Hail to the King: Hierarchy in Direct Mail Design

Some would have you believe that content is always king. In the case of direct mail marketing, they’d be wrong.

For this medium, the hierarchy of your design is often more important because without it no one is going to read all that great content. Kings should always look their best.

You want your piece to be read in its entirety, saved, and redeemed to make a sale. The reality is you’ve only got a few seconds to hook your reader’s interest or else it is off to the recycling bin. The headline, the offer, the call to action, and the carefully curated words about why the product you’re selling is the greatest—for you it’s all very important, for the consumer, it can look like a lot to read.

This is why the hierarchy of your design is crucial if you want to draw the recipient into reading and saving your postcard mailer. Maybe you’ve got an attention-grabbing photo, an enticing offer, or a witty headline that draws their eye. Whatever it is, by applying the correct design principles, you can make the content seem much easier to read and significantly increase the likelihood it will be.

Here are some easy design tips to follow to make your mailer stand out in a crowded mailbox.

Size
Bigger is better, or so they say, and larger design elements draw greater attention. With longer headlines for example, you can choose a key word or two to rule them all by giving them more emphasis and drawing the customer in to read the rest. Beyond your headline, however, you should avoid large type. Studies have found that when people encounter large type, they actually do less reading and more skimming. Smaller type for your body copy will allow readers to focus and actually understand your message.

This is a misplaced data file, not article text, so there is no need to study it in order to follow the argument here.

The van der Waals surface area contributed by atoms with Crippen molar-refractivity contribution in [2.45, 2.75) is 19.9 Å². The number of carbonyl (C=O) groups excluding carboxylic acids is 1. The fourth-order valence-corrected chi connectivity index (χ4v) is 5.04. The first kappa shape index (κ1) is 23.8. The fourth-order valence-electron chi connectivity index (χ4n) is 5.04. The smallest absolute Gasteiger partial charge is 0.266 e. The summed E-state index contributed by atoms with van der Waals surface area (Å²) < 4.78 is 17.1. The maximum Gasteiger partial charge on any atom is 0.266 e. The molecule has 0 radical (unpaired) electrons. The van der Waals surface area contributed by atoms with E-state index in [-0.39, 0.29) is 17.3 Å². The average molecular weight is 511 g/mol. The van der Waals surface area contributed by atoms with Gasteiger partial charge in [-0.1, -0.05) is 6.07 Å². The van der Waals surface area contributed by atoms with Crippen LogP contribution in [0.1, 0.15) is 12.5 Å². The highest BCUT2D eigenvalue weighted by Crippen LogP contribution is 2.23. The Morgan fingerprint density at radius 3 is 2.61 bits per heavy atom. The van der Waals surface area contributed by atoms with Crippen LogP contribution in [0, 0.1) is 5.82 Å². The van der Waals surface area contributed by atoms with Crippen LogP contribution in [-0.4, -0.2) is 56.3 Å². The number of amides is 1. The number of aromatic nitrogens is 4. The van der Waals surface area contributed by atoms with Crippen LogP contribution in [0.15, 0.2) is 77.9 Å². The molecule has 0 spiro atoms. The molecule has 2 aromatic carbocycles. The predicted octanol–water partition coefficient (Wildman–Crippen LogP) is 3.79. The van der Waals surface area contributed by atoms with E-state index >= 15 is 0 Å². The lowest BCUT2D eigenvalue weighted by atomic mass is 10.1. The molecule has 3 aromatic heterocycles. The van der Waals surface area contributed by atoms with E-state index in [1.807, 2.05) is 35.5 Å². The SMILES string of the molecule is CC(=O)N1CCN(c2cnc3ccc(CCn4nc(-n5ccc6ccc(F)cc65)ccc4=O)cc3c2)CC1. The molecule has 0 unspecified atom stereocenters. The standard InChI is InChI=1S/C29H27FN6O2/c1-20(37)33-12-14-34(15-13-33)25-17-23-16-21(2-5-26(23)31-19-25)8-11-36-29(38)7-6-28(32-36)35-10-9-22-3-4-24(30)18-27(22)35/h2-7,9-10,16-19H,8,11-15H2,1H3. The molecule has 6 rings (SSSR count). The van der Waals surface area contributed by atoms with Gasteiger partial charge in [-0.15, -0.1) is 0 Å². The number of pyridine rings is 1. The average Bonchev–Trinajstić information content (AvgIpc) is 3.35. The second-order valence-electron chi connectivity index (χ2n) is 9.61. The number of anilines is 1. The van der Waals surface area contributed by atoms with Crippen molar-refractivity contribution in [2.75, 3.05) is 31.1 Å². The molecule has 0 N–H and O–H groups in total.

Space
If you have a show-stopping photo, don’t crowd your crown jewel with copy and offers. Give your image and the main headline room to breathe. If you do have lengthy text and your design is feeling cramped, consider going with a larger, folded format or even a booklet. Then, after you’ve piqued their interest on the front, you can have the bulk of the copy on the back or inside for them to learn more.

Color
Consider using a more muted color palette overall and limiting bright colors to the headline or offer. Dramatically contrasting colors is a great way to create emphasis and lead their eyes to look at the information in the order you want.

What you don’t want is many different messages all competing to reign supreme. A person is exposed to roughly 600 advertisements or more a day*—that is a lot of noise to break through. Getting their attention with these simple tips will create more interest, a desire to learn more, and lead them to your call to action for closing the deal.

Download our 10 Essentials for Effective Pstcard Design here:
Effective Postcard Design

Modern is here to give your brand the royal treatment and stand out with successful print promotions and direct mail campaigns.

By Sven Johnson, Senior Graphic Designer, Modern Postcard

Call a Direct Marketing Specialist at 800.959.8365.

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